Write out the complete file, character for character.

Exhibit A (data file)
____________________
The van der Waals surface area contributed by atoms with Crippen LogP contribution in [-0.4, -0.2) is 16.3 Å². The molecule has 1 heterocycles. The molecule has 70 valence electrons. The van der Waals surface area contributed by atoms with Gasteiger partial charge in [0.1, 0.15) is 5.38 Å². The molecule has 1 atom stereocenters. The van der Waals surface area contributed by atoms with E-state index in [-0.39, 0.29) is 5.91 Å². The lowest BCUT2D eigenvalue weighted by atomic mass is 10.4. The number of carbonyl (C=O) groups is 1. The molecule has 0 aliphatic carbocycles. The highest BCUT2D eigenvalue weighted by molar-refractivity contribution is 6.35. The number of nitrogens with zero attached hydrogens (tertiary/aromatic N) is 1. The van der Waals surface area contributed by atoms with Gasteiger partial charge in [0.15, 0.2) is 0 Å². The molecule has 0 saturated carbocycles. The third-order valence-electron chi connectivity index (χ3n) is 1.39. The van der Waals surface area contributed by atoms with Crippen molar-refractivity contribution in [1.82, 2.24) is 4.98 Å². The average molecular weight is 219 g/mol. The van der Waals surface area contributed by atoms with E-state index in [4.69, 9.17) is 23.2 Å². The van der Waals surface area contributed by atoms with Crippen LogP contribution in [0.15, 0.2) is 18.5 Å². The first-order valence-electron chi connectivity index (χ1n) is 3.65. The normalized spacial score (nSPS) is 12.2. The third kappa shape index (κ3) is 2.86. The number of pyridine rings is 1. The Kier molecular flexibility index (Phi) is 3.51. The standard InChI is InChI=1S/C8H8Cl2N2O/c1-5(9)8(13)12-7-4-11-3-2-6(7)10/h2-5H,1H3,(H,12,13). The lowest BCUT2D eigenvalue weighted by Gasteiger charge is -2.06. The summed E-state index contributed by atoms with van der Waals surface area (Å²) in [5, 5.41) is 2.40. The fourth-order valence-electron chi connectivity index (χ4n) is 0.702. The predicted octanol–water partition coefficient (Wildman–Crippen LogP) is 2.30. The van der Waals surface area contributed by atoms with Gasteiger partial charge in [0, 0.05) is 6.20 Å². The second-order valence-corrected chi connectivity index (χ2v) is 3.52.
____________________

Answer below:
The van der Waals surface area contributed by atoms with Crippen LogP contribution in [-0.4, -0.2) is 16.3 Å². The molecule has 1 heterocycles. The molecule has 70 valence electrons. The van der Waals surface area contributed by atoms with Gasteiger partial charge in [0.1, 0.15) is 5.38 Å². The molecule has 1 atom stereocenters. The van der Waals surface area contributed by atoms with E-state index in [-0.39, 0.29) is 5.91 Å². The lowest BCUT2D eigenvalue weighted by atomic mass is 10.4. The number of carbonyl (C=O) groups is 1. The molecule has 0 aliphatic carbocycles. The highest BCUT2D eigenvalue weighted by molar-refractivity contribution is 6.35. The number of nitrogens with zero attached hydrogens (tertiary/aromatic N) is 1. The van der Waals surface area contributed by atoms with Gasteiger partial charge in [0.15, 0.2) is 0 Å². The molecule has 0 saturated carbocycles. The third-order valence-electron chi connectivity index (χ3n) is 1.39. The van der Waals surface area contributed by atoms with Crippen molar-refractivity contribution in [1.82, 2.24) is 4.98 Å². The average molecular weight is 219 g/mol. The van der Waals surface area contributed by atoms with E-state index in [4.69, 9.17) is 23.2 Å². The van der Waals surface area contributed by atoms with Crippen LogP contribution in [0.15, 0.2) is 18.5 Å². The first-order valence-electron chi connectivity index (χ1n) is 3.65. The normalized spacial score (nSPS) is 12.2. The third kappa shape index (κ3) is 2.86. The number of pyridine rings is 1. The Kier molecular flexibility index (Phi) is 3.51. The standard InChI is InChI=1S/C8H8Cl2N2O/c1-5(9)8(13)12-7-4-11-3-2-6(7)10/h2-5H,1H3,(H,12,13). The lowest BCUT2D eigenvalue weighted by Gasteiger charge is -2.06. The summed E-state index contributed by atoms with van der Waals surface area (Å²) in [5, 5.41) is 2.40. The fourth-order valence-electron chi connectivity index (χ4n) is 0.702. The predicted octanol–water partition coefficient (Wildman–Crippen LogP) is 2.30. The van der Waals surface area contributed by atoms with Gasteiger partial charge in [0, 0.05) is 6.20 Å². The second-order valence-corrected chi connectivity index (χ2v) is 3.52.